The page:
He can take credit for "highways, dams, bridges, federal facilities and jobs, health centers and educational institutions," Rockefeller said. "And the best part is, he's not finished."
"What do you get when you multiply the power of the beacon by the strength of a workhorse by the steadiness of an anchor? Robert C. Byrd," said Rep. Nick J. Rahall, D-W.Va.
Byrd's "ability to deliver for our state" is awe-inspiring, said David Hardesty, the president of West Virginia University. "His votes are guided by his understanding of the Constitution and by his dedication to the people of this state."
Manchin also emphasized Byrd's future.
"People also need to know that Senator Byrd has a lot of years of service left in him," he said. "When people ask about what he has done, he says, 'I want to talk about people who can help me do what we still need to do.'"
Born in Wilkesboro, N.C., in 1917, Byrd grew up in a coal mining family in Sophia, Raleigh County.
Nearly 20 years later, he married Erma Ora James, who passed away on March 25 of this year. Today, Mrs. Byrd would have turned 89.
"She was the greatest pillar of strength, a central pillar of my life, during the many years God put us together," Byrd said. "I am doing what I think she would want me to do."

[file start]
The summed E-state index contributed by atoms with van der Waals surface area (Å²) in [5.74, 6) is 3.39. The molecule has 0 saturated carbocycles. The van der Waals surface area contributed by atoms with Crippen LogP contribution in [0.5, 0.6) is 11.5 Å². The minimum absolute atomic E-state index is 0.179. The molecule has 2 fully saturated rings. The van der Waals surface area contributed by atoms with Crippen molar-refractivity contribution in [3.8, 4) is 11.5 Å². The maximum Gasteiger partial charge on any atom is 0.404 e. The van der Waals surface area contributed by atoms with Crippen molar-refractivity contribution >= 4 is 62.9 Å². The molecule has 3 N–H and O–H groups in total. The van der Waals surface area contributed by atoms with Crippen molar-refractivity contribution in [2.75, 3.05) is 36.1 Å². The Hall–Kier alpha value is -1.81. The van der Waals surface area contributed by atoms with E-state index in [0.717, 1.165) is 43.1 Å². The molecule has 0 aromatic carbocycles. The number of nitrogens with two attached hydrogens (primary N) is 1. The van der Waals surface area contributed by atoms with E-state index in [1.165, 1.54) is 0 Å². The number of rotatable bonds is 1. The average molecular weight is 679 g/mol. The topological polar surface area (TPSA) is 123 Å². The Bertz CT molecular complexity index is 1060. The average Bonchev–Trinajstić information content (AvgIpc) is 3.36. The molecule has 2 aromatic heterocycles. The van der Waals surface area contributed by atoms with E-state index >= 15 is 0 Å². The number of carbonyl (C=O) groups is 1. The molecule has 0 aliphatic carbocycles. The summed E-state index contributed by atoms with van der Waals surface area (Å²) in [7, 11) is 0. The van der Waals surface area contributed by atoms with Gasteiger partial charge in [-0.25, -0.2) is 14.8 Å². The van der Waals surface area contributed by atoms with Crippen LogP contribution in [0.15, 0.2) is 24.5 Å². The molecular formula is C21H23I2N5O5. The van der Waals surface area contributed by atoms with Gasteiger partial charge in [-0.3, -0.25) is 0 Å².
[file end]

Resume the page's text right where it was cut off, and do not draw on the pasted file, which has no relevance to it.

Byrd's perseverance in the face of personal losses is remarkable, Warner, his longtime Senate colleague, said.
"His devotion to his family is second to none in the Senate," Warner said. "He lost his grandson. I went to the funeral of his wife. He always emerged, shouldered the loss, stuck out his chin and carried on."
Byrd recalls his upbringing in his recently published autobiography, "Robert C. Byrd: Child of the Appalachian Coalfields."
"Every day, when I get up in the morning, I remember what I am - a country boy. I am really a boy who came up from scratch in West Virginia.
"I have known the people's hardships. I have known the lot of the people Erma and I came up with through the Great Depression. I know how much prosperity the rest of the country experienced and how much West Virginia was bypassed, how much of Appalachia was bypassed."
West Virginia continues to lag other states in important areas, and that's what motivates him, Byrd says.
"Today, there are still people in West Virginia - and across the country - that do not have safe drinking water, and who have to take a bus a long way to see a doctor," the longest-serving senator said. "The people of West Virginia are my bosses. I try to help them where I can."
To contact staff writer Paul J. Nyden, use e-mail or call 348-5164.